South Korea’s won rose to a 17-month high, while three-year bonds fell after the central bank kept borrowing costs unchanged. Automakers’ shares fell on concern a stronger currency may hurt profit, dragging the Kospi index to its biggest weekly drop since November.
The Bank of Korea left its seven-day repurchase rate at 2.75 percent today in a decision predicted by all but one of 14 analysts surveyed by Bloomberg. One had forecast a 25 basis point cut, after similar moves at reviews in July and October. Governor Kim Choong Soo said he will closely monitor the movements of the won, the best performer of the past year among 16 major currencies tracked by Bloomberg.
“The pace of the won’s gain, which could weigh on exporters, appears to be somewhat rapid,” said Im Jeong Jae, a Seoul-based fund manager at Shinhan BNP Paribas Asset Management Co., which oversees about $31 billion. “While consensus was no change, there were some last-minute hopes for an interest-rate cut and today’s decision gives some disappointment.”
The won gained 0.5 percent at 1,054.69 at the 3 p.m. close in Seoul, the highest since Aug. 2, 2011, according to data compiled by Bloomberg. The yield on the nation’s 2.75 percent bonds due 2015 climbed four basis points, or 0.04 percentage point, to 2.75 percent, according to Korea Exchange prices. It fell to 2.70 percent yesterday, the lowest for a benchmark three-year note in data going back to 2000.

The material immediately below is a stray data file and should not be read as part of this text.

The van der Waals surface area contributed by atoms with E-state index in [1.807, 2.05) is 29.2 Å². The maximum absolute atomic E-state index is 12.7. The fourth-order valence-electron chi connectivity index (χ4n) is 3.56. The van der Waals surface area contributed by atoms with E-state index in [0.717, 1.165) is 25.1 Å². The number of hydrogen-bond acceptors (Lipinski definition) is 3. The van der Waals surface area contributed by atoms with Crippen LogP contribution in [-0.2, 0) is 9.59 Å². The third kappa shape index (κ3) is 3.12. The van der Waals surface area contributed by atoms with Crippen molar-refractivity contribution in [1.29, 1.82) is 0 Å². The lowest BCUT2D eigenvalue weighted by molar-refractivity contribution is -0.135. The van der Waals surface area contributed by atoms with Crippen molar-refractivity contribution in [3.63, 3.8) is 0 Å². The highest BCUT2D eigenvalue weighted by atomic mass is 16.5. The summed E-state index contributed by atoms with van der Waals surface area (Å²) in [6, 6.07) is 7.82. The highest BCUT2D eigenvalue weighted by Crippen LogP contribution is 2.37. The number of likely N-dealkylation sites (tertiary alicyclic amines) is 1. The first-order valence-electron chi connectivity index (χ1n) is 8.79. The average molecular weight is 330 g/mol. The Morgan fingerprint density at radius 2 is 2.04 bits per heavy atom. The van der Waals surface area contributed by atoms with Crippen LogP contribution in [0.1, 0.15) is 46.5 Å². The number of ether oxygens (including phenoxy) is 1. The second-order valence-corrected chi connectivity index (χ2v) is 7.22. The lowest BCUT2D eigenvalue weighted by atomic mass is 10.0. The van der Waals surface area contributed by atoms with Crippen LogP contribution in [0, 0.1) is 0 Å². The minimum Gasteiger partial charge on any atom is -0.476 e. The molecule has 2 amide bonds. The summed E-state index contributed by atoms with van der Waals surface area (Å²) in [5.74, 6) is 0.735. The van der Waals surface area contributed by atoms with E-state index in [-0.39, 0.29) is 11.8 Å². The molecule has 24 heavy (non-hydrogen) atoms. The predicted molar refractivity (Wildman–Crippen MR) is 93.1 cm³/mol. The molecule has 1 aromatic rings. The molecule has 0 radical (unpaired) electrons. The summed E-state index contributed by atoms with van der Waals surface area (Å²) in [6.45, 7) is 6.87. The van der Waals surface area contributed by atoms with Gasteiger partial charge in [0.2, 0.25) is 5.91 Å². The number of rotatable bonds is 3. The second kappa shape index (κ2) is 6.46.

Governor Kim said today that the central bank’s role is to control volatility in the currency through “smoothing” operations. Finance Minister Bahk Jae Wan said last week he was concerned about herd behavior in the foreign-exchange market and may introduce measures to curb the won’s volatility.
“There are some signs the Korean and the global economies may have bottomed, reducing the need for an interest-rate cut,” said Kong Dong Rak, fixed-income analyst at Hanwha Investment & Securities Co. in Seoul. “The Bank of Korea has already cut rates last year to help the economy and too many rate reductions could weaken the impact of a cut.”
The Kospi index retreated 0.5 percent to 1,996.67, taking its slide this week to 0.8 percent. Hyundai Motor Co., South Korea’s biggest carmaker, dropped 1.7 percent on concern the stronger won may cut the value of exporters’ overseas sales when converted back to the local currency.
Kia Motors Corp., South Korea’s second largest automaker, slipped 2.2 percent, while Hyundai Mobis Co., which makes automotive parts, retreated 3 percent.
The Kospi trades at 9.2 times estimated profit, versus the five-year average of 10.9, making the nation’s stocks the cheapest in Asia after Pakistan, according to data compiled by Bloomberg.
Daewoo Securities Co. led brokerages lower, falling by 4 percent. Woori Investment & Securities Co. slipped 4.1 percent.